Restructuring experts can hold pension plans' future in their hands
Bankruptcy wave spurs greater corporate demand for pension specialists
By Hazel Bradford | February 22, 2012 12:01 am
The debate over the future of American Airlines' four defined benefit plans highlights the growing importance of restructuring experts who understand pension plans.
With potentially $9 billion in unfunded pension liability at stake in its Chapter 11 bankruptcy protection case, American parent AMR Corp. is not a typical case because it could be the largest corporate pension termination in U.S. history. But regardless of the size of the pension plans at stake, the demand for such experts is on the rise.
One big reason that companies need help assessing the viability of their pension plans recently has been the low interest rates that have triggered higher pension contributions that, in turn, strain corporate balance sheets.
Increasingly, companies are addressing pension matters in restructurings, mergers and acquisitions and in pre-emptive situations that are unrelated to any specific financial transaction, said Michael A. Kramer, head of the restructuring group at New York-based Perella Weinberg Partners, which is advising AMR on its restructuring. The financial services firm has separate advisory and asset management divisions, with the latter kept strictly separate. “We realized that pensions were becoming a more important aspect of any corporation,” Mr. Kramer said.
“It always comes back to the cash payments,” said Charles Moore, senior managing director with turnaround and restructuring firm Conway MacKenzie Inc. in Birmingham, Mich., and a past official with the Turnaround Management Association, Chicago. “Pension contributions as a primary cause of distress seemed to go away for a while, but now people are focusing more as liquidity becomes a problem. For companies that are in distress with their DB plans, it is unavoidable to consider whether to terminate, even before it gets too bad.”
Termination is not the only option, of course. Pension plan freezes and modifications to contributions are among the options that are examined.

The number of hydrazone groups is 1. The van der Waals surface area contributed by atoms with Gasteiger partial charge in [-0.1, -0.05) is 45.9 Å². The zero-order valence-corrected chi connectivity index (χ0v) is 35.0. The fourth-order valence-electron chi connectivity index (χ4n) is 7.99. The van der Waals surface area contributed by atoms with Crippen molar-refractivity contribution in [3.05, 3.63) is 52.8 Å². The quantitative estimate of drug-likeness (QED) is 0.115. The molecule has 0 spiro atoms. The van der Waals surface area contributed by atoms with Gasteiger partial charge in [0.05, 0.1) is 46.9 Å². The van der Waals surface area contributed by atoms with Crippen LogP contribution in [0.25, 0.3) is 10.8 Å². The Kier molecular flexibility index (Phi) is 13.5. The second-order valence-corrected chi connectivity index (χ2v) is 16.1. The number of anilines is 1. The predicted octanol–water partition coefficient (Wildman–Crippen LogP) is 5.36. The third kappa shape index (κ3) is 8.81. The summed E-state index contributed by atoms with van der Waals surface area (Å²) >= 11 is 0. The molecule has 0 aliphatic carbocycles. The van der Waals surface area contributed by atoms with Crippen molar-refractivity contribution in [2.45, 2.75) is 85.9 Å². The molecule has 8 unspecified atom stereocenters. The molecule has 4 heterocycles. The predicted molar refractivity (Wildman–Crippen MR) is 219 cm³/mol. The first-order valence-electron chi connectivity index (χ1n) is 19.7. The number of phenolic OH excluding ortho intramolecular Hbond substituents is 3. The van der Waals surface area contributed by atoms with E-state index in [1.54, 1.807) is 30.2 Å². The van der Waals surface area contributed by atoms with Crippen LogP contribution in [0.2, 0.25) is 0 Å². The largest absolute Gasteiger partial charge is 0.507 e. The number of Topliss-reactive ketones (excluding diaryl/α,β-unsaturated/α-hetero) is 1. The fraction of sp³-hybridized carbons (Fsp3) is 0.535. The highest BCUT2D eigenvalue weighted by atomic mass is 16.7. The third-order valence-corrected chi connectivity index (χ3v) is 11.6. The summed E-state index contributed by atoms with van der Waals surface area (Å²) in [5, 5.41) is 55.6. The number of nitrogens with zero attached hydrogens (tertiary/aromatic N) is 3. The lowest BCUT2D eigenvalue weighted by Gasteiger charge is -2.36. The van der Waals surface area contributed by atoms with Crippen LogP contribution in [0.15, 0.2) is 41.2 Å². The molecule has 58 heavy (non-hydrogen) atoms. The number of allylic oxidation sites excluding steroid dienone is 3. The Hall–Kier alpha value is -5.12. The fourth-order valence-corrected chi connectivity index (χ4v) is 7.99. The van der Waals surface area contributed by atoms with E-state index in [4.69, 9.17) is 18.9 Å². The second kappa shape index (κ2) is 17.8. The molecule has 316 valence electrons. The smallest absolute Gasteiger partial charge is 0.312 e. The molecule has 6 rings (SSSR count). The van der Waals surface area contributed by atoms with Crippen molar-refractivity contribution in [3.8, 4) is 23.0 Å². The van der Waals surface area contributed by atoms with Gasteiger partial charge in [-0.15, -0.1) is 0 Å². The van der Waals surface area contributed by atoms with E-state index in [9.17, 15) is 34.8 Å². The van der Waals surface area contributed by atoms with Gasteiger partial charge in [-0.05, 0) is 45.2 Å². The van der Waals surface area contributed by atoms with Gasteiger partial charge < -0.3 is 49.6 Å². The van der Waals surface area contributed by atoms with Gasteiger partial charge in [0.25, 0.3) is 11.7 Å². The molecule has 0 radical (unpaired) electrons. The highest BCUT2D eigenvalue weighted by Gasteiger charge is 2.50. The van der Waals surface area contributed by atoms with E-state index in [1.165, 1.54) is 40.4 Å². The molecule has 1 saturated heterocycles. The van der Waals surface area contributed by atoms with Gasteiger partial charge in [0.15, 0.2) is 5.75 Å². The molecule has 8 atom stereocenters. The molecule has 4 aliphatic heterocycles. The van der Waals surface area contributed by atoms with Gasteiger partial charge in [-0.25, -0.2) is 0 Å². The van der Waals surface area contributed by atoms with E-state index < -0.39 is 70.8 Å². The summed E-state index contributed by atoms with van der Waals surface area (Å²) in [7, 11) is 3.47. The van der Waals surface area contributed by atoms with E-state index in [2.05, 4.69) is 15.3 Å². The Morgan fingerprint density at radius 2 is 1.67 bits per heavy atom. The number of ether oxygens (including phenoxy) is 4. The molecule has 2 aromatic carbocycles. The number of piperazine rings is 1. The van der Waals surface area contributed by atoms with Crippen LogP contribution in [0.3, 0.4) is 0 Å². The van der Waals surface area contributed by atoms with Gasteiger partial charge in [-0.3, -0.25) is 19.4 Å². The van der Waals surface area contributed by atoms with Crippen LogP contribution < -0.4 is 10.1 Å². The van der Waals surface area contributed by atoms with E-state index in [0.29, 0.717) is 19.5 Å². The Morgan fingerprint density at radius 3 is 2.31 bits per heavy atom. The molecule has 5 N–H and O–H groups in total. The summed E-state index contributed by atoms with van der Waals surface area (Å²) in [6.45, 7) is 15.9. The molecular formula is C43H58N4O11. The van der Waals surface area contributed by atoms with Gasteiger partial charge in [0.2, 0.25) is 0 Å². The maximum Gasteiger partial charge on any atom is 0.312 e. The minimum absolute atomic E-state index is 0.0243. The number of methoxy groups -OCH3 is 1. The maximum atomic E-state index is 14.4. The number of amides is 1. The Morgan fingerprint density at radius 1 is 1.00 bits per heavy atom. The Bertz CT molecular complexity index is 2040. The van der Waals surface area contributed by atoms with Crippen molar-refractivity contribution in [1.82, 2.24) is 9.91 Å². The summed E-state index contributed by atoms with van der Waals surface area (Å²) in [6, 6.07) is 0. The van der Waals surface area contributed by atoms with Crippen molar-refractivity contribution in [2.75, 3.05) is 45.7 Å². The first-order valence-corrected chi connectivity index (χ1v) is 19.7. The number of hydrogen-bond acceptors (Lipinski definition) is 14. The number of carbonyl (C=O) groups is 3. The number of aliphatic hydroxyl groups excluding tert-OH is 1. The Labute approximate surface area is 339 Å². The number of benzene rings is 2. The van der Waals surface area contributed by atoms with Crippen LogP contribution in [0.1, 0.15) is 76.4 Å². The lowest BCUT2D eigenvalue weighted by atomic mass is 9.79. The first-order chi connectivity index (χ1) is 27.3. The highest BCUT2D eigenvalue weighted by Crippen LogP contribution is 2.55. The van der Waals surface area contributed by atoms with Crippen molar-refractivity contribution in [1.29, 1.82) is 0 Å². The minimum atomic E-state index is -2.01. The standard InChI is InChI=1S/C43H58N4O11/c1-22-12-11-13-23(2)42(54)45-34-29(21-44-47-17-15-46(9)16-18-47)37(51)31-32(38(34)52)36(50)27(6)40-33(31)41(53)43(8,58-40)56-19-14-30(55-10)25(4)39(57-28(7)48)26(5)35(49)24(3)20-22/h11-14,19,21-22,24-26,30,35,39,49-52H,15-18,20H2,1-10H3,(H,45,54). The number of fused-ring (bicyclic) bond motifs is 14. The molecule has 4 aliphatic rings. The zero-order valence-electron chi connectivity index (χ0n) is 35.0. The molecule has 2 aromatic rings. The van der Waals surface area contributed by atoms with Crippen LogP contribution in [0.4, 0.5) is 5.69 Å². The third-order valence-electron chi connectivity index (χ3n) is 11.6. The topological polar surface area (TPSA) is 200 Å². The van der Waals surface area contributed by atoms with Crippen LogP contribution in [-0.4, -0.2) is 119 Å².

Perella Weinberg was hired by Fort Worth, Texas-based AMR after the company filed for Chapter 11 on Nov. 29, to analyze American's labor pacts and pension plans, to offer “strategic alternatives” to those pension claims, and to help negotiate with “third parties,” according to court documents.
For AMR and many other distressed companies, the most notable third party is the Pension Benefit Guaranty Corp. Not surprisingly, many restructuring firms specializing in pension issues have PBGC alumni on their teams who have seen firsthand how the PBGC fights to resist or mitigate plan terminations.
“We understand how the process goes, and how the (PBGC) staff think,” said Laura S. Rosenberg, Washington-based senior vice president at Fiduciary Counselors Inc., which handles corporate restructuring cases involving defined benefit and defined contribution plans. Ms. Rosenberg was a manager of the Corporate Finance & Negotiations Department at the PBGC from 1992 until 2004.
In many cases, the PBGC is the client of the restructuring firm — not the adversary. Perella Weinberg, for example, is advising the PBGC in Eastman Kodak Co.'s Chapter 11 case, filed in January. But it also will be negotiating against the PBGC on behalf of AMR and Hostess Brands, which also filed for Chapter 11 protection in January. “We've had the benefit of being on multiple sides of the table,” Mr. Kramer of Perella Weinberg said.